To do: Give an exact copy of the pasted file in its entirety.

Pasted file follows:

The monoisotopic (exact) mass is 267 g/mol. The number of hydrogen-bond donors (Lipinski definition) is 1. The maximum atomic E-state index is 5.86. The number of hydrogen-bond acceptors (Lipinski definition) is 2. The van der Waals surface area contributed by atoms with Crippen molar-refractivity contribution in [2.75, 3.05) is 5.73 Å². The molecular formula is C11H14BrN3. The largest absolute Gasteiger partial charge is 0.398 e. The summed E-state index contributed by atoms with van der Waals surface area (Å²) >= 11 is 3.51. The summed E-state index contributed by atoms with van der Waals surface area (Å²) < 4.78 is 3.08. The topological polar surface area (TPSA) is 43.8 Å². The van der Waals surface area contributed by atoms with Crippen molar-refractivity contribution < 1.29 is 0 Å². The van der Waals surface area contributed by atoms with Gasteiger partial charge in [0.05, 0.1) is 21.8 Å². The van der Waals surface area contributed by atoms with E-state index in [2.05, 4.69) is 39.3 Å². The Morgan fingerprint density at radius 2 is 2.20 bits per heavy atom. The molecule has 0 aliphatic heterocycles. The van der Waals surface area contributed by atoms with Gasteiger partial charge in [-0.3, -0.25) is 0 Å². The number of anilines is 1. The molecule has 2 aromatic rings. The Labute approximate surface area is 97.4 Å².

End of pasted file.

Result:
The monoisotopic (exact) mass is 267 g/mol. The number of hydrogen-bond donors (Lipinski definition) is 1. The maximum atomic E-state index is 5.86. The number of hydrogen-bond acceptors (Lipinski definition) is 2. The van der Waals surface area contributed by atoms with Crippen molar-refractivity contribution in [2.75, 3.05) is 5.73 Å². The molecular formula is C11H14BrN3. The largest absolute Gasteiger partial charge is 0.398 e. The summed E-state index contributed by atoms with van der Waals surface area (Å²) >= 11 is 3.51. The summed E-state index contributed by atoms with van der Waals surface area (Å²) < 4.78 is 3.08. The topological polar surface area (TPSA) is 43.8 Å². The van der Waals surface area contributed by atoms with Crippen molar-refractivity contribution < 1.29 is 0 Å². The van der Waals surface area contributed by atoms with Gasteiger partial charge in [0.05, 0.1) is 21.8 Å². The van der Waals surface area contributed by atoms with E-state index in [2.05, 4.69) is 39.3 Å². The Morgan fingerprint density at radius 2 is 2.20 bits per heavy atom. The molecule has 0 aliphatic heterocycles. The van der Waals surface area contributed by atoms with Gasteiger partial charge in [-0.3, -0.25) is 0 Å². The number of anilines is 1. The molecule has 2 aromatic rings. The Labute approximate surface area is 97.4 Å².